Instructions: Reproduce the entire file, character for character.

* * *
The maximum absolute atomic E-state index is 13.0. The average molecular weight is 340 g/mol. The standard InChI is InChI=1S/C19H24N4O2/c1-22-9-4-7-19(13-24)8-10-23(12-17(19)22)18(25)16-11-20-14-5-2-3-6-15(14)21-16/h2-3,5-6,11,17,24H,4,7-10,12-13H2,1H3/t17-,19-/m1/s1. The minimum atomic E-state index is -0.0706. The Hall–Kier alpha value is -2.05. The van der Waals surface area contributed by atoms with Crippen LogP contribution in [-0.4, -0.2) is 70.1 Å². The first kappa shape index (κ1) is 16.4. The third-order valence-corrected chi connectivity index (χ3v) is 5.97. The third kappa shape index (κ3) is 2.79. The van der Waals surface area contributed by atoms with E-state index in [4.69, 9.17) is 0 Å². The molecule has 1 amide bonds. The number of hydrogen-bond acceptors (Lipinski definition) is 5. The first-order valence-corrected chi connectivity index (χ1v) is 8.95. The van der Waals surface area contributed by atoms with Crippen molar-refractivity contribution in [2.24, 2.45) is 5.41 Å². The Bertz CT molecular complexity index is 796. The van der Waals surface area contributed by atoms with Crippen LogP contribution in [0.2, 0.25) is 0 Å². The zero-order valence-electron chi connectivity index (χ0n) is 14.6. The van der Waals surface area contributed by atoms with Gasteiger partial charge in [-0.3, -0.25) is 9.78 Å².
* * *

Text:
The maximum absolute atomic E-state index is 13.0. The average molecular weight is 340 g/mol. The standard InChI is InChI=1S/C19H24N4O2/c1-22-9-4-7-19(13-24)8-10-23(12-17(19)22)18(25)16-11-20-14-5-2-3-6-15(14)21-16/h2-3,5-6,11,17,24H,4,7-10,12-13H2,1H3/t17-,19-/m1/s1. The minimum atomic E-state index is -0.0706. The Hall–Kier alpha value is -2.05. The van der Waals surface area contributed by atoms with Crippen LogP contribution in [-0.4, -0.2) is 70.1 Å². The first kappa shape index (κ1) is 16.4. The third-order valence-corrected chi connectivity index (χ3v) is 5.97. The third kappa shape index (κ3) is 2.79. The van der Waals surface area contributed by atoms with E-state index in [4.69, 9.17) is 0 Å². The molecule has 1 amide bonds. The number of hydrogen-bond acceptors (Lipinski definition) is 5. The first-order valence-corrected chi connectivity index (χ1v) is 8.95. The van der Waals surface area contributed by atoms with Crippen molar-refractivity contribution in [2.24, 2.45) is 5.41 Å². The Bertz CT molecular complexity index is 796. The van der Waals surface area contributed by atoms with Crippen LogP contribution in [0.2, 0.25) is 0 Å². The zero-order valence-electron chi connectivity index (χ0n) is 14.6. The van der Waals surface area contributed by atoms with Gasteiger partial charge in [-0.3, -0.25) is 9.78 Å².